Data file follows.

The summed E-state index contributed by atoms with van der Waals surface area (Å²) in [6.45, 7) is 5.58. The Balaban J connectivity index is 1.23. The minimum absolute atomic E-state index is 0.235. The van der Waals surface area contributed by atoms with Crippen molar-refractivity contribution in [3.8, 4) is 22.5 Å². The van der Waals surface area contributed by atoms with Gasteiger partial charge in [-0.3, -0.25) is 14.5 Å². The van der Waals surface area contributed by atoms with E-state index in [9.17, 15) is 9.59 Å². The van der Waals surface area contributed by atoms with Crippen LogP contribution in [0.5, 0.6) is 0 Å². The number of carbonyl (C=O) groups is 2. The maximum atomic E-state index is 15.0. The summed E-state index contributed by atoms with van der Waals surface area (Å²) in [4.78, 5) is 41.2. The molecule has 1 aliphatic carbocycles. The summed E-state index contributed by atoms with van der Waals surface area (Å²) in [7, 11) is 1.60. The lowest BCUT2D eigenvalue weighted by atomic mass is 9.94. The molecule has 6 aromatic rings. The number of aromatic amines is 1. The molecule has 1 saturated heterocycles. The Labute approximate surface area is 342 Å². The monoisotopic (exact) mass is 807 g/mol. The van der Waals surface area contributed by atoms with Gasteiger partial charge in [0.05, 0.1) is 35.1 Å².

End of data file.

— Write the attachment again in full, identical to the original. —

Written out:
The summed E-state index contributed by atoms with van der Waals surface area (Å²) in [6.45, 7) is 5.58. The Balaban J connectivity index is 1.23. The minimum absolute atomic E-state index is 0.235. The van der Waals surface area contributed by atoms with Crippen molar-refractivity contribution in [3.8, 4) is 22.5 Å². The van der Waals surface area contributed by atoms with Gasteiger partial charge in [-0.3, -0.25) is 14.5 Å². The van der Waals surface area contributed by atoms with E-state index in [9.17, 15) is 9.59 Å². The van der Waals surface area contributed by atoms with Crippen LogP contribution in [0.5, 0.6) is 0 Å². The number of carbonyl (C=O) groups is 2. The maximum atomic E-state index is 15.0. The summed E-state index contributed by atoms with van der Waals surface area (Å²) in [4.78, 5) is 41.2. The molecule has 1 aliphatic carbocycles. The summed E-state index contributed by atoms with van der Waals surface area (Å²) in [7, 11) is 1.60. The lowest BCUT2D eigenvalue weighted by atomic mass is 9.94. The molecule has 6 aromatic rings. The number of aromatic amines is 1. The molecule has 1 saturated heterocycles. The Labute approximate surface area is 342 Å². The monoisotopic (exact) mass is 807 g/mol. The van der Waals surface area contributed by atoms with Gasteiger partial charge in [0.05, 0.1) is 35.1 Å².